Academic journal article Journal of the Association for the Study of Australian Literature : JASAL

'This Long and Shining Finger of the Sea Itself:' Sydney Harbour and Regional Cosmopolitanism in Eleanor Dark's Waterway

Academic journal article Journal of the Association for the Study of Australian Literature : JASAL

'This Long and Shining Finger of the Sea Itself:' Sydney Harbour and Regional Cosmopolitanism in Eleanor Dark's Waterway

Article excerpt

In Eleanor Dark's novel Waterway (1938), Professor Channon is prompted by the ominous international headline 'Failure of Peace Talks' to imagine the world from a global perspective (120). Channon feels himself metaphorically 'lifted away from the earth ... seeing it from an incredible distance, and with an incredible, an all-embracing comprehension' (119-20). This move outward from a located perspective to 'a more detached overview of a wider global space' signifies a cosmopolitan viewpoint, 'in which the viewing subject rises above the place-bound attachments of the nation-state to take the measure of the world as a wider totality' (Hegglund 8-9). Yet even this global view is mediated by Channon's position from within 'a great island continent alone in its south sea' (121). Gazing from a 'vast distance,' he views Europe as 'the patches where parasitic man had lived longest and most densely,' and from which humankind 'went out to infect fresh lands' (120). This description of old world Europe as 'parasitic' provides a glimpse of resistant nationalism, reflecting Channon's location within one of the 'fresh lands' affected by colonisation. Channon is ultimately unable to sustain a 'Godlike' perspective in this scene, desiring 'nothing but to return' to local place (121). Although his view initially 'vaults beyond the bounds of national affiliation' (Alexander and Moran 4), this move outward does not 'nullify an affective attachment to the more grounded locations of human attachment' (Hegglund 20). Channon's return to the 'shabby home ... of his own humanity' brings a renewed sense of connection to 'the sun-warmed rail of the gate' and 'the faint breeze [which] ruffled the hair back from his forehead' (122).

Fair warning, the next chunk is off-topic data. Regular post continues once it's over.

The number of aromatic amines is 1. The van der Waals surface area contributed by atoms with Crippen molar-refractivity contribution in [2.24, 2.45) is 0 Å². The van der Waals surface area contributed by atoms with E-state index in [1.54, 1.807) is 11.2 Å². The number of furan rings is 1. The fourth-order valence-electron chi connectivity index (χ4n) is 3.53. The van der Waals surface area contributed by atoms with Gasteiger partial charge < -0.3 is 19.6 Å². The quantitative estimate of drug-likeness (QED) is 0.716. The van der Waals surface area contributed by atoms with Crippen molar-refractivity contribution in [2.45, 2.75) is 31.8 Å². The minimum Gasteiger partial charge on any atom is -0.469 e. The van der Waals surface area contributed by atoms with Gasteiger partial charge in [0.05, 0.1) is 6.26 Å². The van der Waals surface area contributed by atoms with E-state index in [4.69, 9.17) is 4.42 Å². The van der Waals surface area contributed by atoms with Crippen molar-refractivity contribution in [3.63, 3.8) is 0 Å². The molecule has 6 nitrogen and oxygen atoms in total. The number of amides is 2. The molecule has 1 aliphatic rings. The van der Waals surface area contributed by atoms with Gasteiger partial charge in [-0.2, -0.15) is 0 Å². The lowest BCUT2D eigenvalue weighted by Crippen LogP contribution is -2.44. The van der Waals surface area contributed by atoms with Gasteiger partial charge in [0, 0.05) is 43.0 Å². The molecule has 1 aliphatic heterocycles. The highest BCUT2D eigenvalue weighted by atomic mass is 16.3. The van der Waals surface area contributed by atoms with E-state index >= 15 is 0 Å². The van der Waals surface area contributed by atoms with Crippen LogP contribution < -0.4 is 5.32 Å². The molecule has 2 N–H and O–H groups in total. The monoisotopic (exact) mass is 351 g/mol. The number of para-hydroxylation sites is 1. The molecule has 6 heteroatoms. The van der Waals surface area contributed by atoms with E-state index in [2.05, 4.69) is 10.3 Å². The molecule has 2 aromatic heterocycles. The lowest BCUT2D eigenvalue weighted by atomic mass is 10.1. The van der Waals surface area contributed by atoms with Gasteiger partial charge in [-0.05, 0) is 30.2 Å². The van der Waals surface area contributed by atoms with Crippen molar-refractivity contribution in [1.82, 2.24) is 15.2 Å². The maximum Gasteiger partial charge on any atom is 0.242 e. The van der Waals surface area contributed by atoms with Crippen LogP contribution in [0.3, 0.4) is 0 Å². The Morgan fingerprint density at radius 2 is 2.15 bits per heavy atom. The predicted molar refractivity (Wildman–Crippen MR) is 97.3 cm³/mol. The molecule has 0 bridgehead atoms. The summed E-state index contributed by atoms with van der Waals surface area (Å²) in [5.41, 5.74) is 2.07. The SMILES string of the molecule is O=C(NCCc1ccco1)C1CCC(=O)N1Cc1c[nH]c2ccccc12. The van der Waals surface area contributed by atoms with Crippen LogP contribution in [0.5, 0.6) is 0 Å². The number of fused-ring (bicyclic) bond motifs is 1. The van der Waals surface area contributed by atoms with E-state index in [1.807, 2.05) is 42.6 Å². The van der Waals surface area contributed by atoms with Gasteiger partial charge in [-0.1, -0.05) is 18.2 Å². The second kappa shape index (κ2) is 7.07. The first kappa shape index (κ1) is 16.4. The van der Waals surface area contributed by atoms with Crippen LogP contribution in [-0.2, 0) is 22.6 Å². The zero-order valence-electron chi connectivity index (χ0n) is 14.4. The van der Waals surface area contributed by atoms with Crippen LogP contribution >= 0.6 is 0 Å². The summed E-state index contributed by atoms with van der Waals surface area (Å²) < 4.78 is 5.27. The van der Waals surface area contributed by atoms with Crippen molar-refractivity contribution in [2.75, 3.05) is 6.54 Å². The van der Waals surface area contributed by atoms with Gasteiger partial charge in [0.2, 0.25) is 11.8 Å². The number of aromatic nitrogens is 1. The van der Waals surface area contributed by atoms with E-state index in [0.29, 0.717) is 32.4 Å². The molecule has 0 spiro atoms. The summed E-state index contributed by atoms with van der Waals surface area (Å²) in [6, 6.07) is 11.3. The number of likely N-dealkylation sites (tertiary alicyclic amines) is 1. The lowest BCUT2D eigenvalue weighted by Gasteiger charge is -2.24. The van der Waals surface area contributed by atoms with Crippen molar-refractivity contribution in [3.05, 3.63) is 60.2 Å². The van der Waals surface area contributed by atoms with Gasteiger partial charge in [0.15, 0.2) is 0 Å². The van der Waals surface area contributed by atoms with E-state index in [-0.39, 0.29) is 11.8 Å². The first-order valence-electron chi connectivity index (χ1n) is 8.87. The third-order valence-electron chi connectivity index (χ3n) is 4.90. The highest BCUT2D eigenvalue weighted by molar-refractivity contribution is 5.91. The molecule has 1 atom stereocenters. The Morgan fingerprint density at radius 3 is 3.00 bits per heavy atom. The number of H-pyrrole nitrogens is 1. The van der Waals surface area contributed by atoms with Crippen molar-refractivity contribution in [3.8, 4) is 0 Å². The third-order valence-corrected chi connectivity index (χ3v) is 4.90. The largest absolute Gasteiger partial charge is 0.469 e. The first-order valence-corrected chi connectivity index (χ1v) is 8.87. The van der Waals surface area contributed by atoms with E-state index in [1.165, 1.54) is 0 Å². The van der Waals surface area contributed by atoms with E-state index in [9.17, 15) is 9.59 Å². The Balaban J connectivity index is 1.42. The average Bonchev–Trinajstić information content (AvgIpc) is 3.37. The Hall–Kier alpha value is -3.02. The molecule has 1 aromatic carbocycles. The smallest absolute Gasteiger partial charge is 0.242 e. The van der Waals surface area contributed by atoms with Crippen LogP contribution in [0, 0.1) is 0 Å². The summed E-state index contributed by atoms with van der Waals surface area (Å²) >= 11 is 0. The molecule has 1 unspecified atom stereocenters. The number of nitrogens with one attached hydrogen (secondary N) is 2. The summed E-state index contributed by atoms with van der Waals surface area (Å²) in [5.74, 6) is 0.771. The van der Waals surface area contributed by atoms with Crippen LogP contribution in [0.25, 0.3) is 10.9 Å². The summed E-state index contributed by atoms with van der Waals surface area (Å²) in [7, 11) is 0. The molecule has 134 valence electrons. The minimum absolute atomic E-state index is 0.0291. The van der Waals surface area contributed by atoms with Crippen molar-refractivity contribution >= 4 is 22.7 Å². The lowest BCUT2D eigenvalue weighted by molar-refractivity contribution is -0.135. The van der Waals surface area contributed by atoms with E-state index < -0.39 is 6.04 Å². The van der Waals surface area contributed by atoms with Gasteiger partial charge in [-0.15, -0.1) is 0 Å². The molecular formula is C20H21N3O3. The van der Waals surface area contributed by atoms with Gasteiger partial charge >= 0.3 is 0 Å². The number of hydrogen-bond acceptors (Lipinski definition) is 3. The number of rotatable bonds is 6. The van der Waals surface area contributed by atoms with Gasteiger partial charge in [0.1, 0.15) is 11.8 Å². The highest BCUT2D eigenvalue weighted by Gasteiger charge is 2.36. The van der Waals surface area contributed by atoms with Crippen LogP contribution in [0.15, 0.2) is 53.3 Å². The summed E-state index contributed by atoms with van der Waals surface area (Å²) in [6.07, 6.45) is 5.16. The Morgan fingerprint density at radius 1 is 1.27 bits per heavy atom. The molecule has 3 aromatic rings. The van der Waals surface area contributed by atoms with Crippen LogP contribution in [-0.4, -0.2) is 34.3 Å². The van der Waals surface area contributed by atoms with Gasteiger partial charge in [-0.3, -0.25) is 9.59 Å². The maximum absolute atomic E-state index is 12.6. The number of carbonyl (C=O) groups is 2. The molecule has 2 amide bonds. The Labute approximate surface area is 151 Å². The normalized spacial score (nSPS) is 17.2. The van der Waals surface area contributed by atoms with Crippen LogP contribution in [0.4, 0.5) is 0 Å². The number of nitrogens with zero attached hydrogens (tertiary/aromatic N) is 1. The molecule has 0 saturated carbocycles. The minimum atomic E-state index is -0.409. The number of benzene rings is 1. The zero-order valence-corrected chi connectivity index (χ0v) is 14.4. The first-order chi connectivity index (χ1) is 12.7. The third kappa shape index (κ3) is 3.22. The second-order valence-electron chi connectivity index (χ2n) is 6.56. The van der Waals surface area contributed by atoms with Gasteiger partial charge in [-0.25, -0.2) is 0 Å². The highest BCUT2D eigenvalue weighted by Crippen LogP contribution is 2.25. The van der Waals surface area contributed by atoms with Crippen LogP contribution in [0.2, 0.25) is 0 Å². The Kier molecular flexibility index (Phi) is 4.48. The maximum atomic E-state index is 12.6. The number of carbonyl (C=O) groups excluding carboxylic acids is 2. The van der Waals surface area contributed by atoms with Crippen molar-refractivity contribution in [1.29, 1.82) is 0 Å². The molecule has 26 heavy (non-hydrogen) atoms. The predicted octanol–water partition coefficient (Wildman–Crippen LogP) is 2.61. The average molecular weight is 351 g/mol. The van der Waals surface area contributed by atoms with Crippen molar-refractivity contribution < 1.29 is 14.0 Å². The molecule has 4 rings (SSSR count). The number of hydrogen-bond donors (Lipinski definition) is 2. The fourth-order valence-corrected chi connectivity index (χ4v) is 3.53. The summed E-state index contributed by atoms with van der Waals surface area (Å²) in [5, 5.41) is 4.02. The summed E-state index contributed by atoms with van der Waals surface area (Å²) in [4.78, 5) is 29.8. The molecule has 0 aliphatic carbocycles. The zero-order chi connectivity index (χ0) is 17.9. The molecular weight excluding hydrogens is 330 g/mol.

This scene can be read as symbolic of Dark's own perspective, which is both interested in the wider world and shaped by more regional commitments to local place and to the nation. This essay demonstrates the complexity of Dark's position by presenting a reading of Waterway as an example of what Jessica Berman calls 'regional cosmopolitanism.' The concept of regional cosmopolitanism challenges the idea that writers who are 'committed to a region and to developing its national consciousness must turn away from the world' (Berman 144). Instead it offers a more dialectical understanding of cosmopolitanism as involving 'multiple or flexible attachments' (Walkowitz 9) and a balance of 'rootedness and detachment' (Arthur xxii). This position has been called 'rooted cosmopolitanism,' 'partial cosmopolitanism,' 'critical cosmopolitanism,' 'regional modernism' and 'regional cosmopolitanism' (see Appiah; Walkowitz; Alexander and Moran; Herring; Berman; Arthur). The latter term seems most apt in capturing Dark's commitment to both the ecological dimensions of the local landscape and to a nation that had a 'position of relative weakness or subordination within international or global cultural systems' (Carter ix).

Waterway provides a strong example of a cosmopolitan commitment that remains partial to local place. Dark's novel is poised between the allure of international modernity and the commitments of settler-colonial nationalism in the interwar period. Dark brings these contradictory impulses to bear upon the contested site of Sydney Harbour, which she uses both to celebrate the romance of modernity and to point to the discriminatory relations that shaped Australia's position as a 'provincial' nation. The novel's investment in distinctly national projects, including the struggle to distinguish Australian interests from those of Britain and to locate a settler-colonial sense of 'indigeneity,' is registered in the persistent imagery of the soil, which rivals that of the sea.

Regional cosmopolitanism offers a framework for reading Dark's work that accommodates her commitment to both the 'sea' of internationalism and the 'soil' of national or local place. Until recently, Dark has predominantly been viewed as a writer concerned with national problems. …

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